The National Human Rights Institution of Finland
The Finnish National Human Rights Institution consists of the Ombudsman and the Human Rights Centre and its Delegation.
The Human Rights Centre, and its Delegation, was established in connection with the Ombudsman's Office with the aim of creating a structure which, together with the Ombudsman, meets the requirements of the Paris Principles adopted by the United Nations General Assembly in 1993, as satisfactorily as possible.
This process, which started in the early 2000s, achieved its objective in 2014, when the Finnish Human Rights Institution was awarded an A status.
The Human Rights Institution awarded A status
National human rights institutions must apply to the UN International Coordinating Committee of National Human Rights Institutions (ICC) for accreditation.
The accreditation status shows how well the institution in question meets the requirements under the Paris Principles. The accreditation status is reassessed every five years.
Finland's National Human Rights Institution submitted its application for accreditation to the International Coordinating Committee in June 2014.
The application was considered by the ICC's Sub-Committee on Accreditation (SCA), which, in October 2014, recommended awarding A status to the Finnish Institution.
The recommendation was endorsed as a final decision of the ICC on 29 December. A status was granted for the period 2014 - 2019.
The granting of an A status may be accompanied by remarks and suggestions on how to improve the institution. The recommendation among other things stressed the need to safeguard the resources necessary to ensure that the tasks of Finland's National Human Rights Institution were discharged effectively.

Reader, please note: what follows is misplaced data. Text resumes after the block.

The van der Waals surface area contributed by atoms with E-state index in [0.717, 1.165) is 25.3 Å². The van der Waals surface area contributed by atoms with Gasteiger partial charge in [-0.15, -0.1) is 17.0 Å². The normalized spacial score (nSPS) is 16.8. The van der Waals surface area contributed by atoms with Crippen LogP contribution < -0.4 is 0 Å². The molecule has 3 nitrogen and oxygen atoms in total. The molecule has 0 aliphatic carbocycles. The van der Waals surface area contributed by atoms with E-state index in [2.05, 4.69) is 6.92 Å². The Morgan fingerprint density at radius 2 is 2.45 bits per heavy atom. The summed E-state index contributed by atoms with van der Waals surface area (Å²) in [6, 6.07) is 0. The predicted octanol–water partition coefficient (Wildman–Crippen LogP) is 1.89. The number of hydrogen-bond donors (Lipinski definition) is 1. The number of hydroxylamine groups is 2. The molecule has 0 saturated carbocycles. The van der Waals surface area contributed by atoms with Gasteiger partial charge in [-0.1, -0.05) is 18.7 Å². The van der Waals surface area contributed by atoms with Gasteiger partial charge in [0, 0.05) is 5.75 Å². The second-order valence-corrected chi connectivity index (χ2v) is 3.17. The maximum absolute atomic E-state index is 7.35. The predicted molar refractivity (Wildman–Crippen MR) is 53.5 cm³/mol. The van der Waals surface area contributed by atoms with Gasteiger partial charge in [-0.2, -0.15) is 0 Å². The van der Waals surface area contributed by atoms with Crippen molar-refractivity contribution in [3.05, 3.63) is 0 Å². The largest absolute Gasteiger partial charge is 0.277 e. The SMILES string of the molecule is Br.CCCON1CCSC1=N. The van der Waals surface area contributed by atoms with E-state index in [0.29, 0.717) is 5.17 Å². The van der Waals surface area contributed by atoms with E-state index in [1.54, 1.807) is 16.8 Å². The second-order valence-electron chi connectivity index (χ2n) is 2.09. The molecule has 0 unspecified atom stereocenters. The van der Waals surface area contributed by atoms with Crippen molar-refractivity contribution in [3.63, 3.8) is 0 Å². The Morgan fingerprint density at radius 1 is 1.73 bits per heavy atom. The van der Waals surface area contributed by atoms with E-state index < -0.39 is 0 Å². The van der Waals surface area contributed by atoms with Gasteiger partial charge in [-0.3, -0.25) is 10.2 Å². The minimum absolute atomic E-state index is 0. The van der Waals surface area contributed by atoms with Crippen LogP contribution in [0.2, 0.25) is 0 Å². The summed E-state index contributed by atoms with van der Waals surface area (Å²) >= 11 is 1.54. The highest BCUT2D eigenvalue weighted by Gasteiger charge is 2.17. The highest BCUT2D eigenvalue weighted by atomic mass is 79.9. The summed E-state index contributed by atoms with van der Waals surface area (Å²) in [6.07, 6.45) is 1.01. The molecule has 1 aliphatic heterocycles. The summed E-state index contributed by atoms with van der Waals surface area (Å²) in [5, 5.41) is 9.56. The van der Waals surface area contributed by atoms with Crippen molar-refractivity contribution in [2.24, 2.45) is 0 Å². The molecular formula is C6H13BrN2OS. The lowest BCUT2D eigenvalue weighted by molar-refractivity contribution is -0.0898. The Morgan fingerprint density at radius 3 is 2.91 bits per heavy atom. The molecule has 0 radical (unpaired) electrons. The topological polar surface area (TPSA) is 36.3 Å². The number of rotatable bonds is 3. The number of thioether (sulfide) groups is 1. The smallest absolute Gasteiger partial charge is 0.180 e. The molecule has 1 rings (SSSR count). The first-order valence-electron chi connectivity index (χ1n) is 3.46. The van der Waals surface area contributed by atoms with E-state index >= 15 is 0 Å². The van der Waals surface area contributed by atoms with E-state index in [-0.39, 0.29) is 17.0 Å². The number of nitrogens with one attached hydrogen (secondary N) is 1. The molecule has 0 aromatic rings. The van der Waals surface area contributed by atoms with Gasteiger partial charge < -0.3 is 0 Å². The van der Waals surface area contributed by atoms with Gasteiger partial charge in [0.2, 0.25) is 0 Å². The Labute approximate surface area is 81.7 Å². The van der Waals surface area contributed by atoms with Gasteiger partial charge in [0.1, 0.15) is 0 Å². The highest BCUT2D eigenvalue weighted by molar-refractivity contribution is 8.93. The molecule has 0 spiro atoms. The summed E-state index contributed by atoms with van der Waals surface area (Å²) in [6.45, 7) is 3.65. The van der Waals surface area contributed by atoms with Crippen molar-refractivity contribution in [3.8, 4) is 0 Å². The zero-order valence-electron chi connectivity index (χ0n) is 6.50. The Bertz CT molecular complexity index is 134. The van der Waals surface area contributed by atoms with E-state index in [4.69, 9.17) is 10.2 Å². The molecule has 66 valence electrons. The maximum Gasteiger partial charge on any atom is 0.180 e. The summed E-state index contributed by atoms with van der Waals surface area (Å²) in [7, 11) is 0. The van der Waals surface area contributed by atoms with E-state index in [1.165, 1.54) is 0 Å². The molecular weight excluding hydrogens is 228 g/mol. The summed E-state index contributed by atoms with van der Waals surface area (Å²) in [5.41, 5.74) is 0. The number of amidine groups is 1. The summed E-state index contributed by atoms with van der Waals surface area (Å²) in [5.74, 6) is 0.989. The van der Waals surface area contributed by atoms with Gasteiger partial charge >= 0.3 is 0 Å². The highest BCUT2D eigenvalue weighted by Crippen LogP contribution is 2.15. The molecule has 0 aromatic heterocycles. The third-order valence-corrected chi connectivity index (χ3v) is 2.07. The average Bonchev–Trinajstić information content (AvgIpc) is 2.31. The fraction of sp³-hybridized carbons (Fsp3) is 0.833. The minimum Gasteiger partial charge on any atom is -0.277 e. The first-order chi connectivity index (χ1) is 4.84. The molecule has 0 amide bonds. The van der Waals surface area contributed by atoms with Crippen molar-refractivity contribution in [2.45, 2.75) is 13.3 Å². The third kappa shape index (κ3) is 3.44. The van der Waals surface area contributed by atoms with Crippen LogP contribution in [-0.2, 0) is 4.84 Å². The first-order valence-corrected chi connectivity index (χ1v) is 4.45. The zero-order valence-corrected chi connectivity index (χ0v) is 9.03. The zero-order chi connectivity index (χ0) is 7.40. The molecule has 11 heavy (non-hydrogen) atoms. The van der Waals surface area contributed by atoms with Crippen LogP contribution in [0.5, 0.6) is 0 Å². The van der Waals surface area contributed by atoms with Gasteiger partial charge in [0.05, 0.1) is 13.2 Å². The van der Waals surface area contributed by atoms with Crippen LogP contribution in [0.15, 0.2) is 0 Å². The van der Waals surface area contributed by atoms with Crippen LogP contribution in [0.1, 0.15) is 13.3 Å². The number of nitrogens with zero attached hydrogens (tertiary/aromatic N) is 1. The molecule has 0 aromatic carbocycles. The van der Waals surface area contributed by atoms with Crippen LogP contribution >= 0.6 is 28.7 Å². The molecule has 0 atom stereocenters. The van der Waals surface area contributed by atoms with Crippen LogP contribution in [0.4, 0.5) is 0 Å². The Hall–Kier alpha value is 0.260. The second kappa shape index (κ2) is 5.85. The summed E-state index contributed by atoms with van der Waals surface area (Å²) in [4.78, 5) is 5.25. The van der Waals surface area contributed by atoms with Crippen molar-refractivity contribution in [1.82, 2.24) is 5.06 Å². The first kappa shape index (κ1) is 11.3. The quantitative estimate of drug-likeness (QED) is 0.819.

A status is significant
The A status not only has intrinsic and symbolic value but it also has legal relevance: a national institution with A status has the right to take the floor in the sessions of the UN Human Rights Council.
A status is considered highly significant in the UN and, in more general terms, in international cooperation.
The Finnish Human Rights Institution has also joined the European Network of National Human Rights Institutions (ENNHRI).
The Institution drew up it's strategy
In 2014 the Institution's first joint long-term operative strategy was drawn up.
It defined common objectives and specified the means by which the Ombudsman and the Human Rights Centre would individually endeavour to accomplish them.
The strategy successfully depicts how the various tasks of the functionally independent yet inter-related sections of the Institution are mutually supportive with the aim of achieving common objectives.
The strategy outlined the following main objectives for the Institution:
1. General awareness, understanding and knowledge of fundamental and human rights is increased and respect for these rights is strengthened.
2. Shortcomings in the implementation of the fundamental and human rights are recognised and addressed.
3. The implementation of fundamental and human rights is effectively guaranteed though national legislation and other norms as well as their application in practice.
4. International human rights conventions and instruments should be ratified or adopted promptly and implemented effectively.
5. Rule of law is implemented.